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The Past, Present and Future of Robotic Surgery

Still Waters

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In 2004, the United States’ Defense Advanced Research Projects Agency (DARPA) dangled a $1 million prize for any group that could design an autonomous car that could drive itself through 142 miles of rough terrain from Barstow, California, to Primm, Nevada. Thirteen years later, the Department of Defense announced another award — not for a robot car this time, but for autonomous, robotic doctors.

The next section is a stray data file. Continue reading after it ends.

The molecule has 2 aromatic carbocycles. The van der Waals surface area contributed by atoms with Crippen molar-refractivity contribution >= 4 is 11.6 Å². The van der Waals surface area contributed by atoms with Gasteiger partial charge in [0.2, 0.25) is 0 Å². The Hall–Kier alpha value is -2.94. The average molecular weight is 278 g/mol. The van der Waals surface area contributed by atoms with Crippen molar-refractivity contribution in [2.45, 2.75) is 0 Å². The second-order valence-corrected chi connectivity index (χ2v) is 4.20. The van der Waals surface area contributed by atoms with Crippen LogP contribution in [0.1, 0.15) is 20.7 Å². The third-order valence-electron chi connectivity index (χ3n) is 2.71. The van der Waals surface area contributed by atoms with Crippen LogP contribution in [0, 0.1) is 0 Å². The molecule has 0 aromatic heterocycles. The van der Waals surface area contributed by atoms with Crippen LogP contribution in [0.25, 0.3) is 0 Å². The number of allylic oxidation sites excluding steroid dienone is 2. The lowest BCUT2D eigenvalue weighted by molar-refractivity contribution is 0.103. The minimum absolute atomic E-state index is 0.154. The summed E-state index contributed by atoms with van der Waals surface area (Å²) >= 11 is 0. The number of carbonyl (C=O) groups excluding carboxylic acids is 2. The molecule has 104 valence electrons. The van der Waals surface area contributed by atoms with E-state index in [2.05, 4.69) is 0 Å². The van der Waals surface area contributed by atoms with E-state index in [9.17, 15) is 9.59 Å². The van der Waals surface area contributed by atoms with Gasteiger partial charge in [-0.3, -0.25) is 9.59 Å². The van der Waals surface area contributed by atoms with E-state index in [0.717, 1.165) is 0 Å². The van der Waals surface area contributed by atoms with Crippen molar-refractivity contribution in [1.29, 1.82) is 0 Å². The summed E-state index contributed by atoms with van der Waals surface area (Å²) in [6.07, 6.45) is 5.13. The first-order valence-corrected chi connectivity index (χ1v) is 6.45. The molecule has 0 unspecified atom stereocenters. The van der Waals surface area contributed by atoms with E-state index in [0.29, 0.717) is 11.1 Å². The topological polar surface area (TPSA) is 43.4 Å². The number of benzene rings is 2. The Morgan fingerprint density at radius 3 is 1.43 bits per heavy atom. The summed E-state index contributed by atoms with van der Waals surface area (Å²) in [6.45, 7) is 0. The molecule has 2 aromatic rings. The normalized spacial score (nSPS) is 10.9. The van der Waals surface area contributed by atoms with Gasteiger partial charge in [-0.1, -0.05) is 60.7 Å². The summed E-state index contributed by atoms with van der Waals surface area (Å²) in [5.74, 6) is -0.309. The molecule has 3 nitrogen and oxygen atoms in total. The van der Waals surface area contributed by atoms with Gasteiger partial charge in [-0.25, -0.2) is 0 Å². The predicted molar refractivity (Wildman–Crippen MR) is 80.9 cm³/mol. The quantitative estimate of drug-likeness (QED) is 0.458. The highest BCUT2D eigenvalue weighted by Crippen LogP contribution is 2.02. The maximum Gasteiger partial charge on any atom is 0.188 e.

Despite many challenges, that is changing. Today, five years after that award announcement, engineers are taking steps toward building independent machines that not only can cut or suture, but also plan those cuts, improvise and adapt. Researchers are improving the machines’ ability to navigate the complexities of the human body and coordinate with human doctors. But the truly autonomous robotic surgeon that the military may envision — just like truly driverless cars — may still be a long way off. And their biggest challenge may not be technological, but convincing people it’s OK to use them.


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